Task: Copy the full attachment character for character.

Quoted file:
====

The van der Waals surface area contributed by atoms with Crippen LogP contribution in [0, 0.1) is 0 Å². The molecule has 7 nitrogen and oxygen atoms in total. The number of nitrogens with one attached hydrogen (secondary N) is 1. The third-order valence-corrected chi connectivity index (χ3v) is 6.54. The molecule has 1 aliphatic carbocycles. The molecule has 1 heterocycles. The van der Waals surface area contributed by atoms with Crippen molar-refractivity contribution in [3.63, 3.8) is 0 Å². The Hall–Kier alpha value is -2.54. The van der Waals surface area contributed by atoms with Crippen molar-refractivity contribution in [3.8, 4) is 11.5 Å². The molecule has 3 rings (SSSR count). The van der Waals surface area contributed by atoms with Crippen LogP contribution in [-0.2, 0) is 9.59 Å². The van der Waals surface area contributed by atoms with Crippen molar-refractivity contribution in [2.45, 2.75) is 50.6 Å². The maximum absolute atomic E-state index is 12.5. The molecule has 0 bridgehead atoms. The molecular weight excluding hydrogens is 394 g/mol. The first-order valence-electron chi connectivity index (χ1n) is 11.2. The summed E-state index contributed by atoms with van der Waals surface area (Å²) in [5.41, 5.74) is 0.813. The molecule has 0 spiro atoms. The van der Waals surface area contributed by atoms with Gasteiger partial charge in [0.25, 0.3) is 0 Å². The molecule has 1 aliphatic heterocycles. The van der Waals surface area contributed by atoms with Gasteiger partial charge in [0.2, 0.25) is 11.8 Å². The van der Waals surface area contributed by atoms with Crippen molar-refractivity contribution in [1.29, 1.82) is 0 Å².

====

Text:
The van der Waals surface area contributed by atoms with Crippen LogP contribution in [0, 0.1) is 0 Å². The molecule has 7 nitrogen and oxygen atoms in total. The number of nitrogens with one attached hydrogen (secondary N) is 1. The third-order valence-corrected chi connectivity index (χ3v) is 6.54. The molecule has 1 aliphatic carbocycles. The molecule has 1 heterocycles. The van der Waals surface area contributed by atoms with Crippen molar-refractivity contribution in [3.63, 3.8) is 0 Å². The Hall–Kier alpha value is -2.54. The van der Waals surface area contributed by atoms with Crippen molar-refractivity contribution in [3.8, 4) is 11.5 Å². The molecule has 3 rings (SSSR count). The van der Waals surface area contributed by atoms with Crippen LogP contribution in [-0.2, 0) is 9.59 Å². The van der Waals surface area contributed by atoms with Crippen molar-refractivity contribution in [2.45, 2.75) is 50.6 Å². The maximum absolute atomic E-state index is 12.5. The molecule has 0 bridgehead atoms. The molecular weight excluding hydrogens is 394 g/mol. The first-order valence-electron chi connectivity index (χ1n) is 11.2. The summed E-state index contributed by atoms with van der Waals surface area (Å²) in [5.41, 5.74) is 0.813. The molecule has 0 spiro atoms. The van der Waals surface area contributed by atoms with Gasteiger partial charge in [0.25, 0.3) is 0 Å². The molecule has 1 aliphatic heterocycles. The van der Waals surface area contributed by atoms with Gasteiger partial charge in [0.2, 0.25) is 11.8 Å². The van der Waals surface area contributed by atoms with Crippen molar-refractivity contribution in [1.29, 1.82) is 0 Å².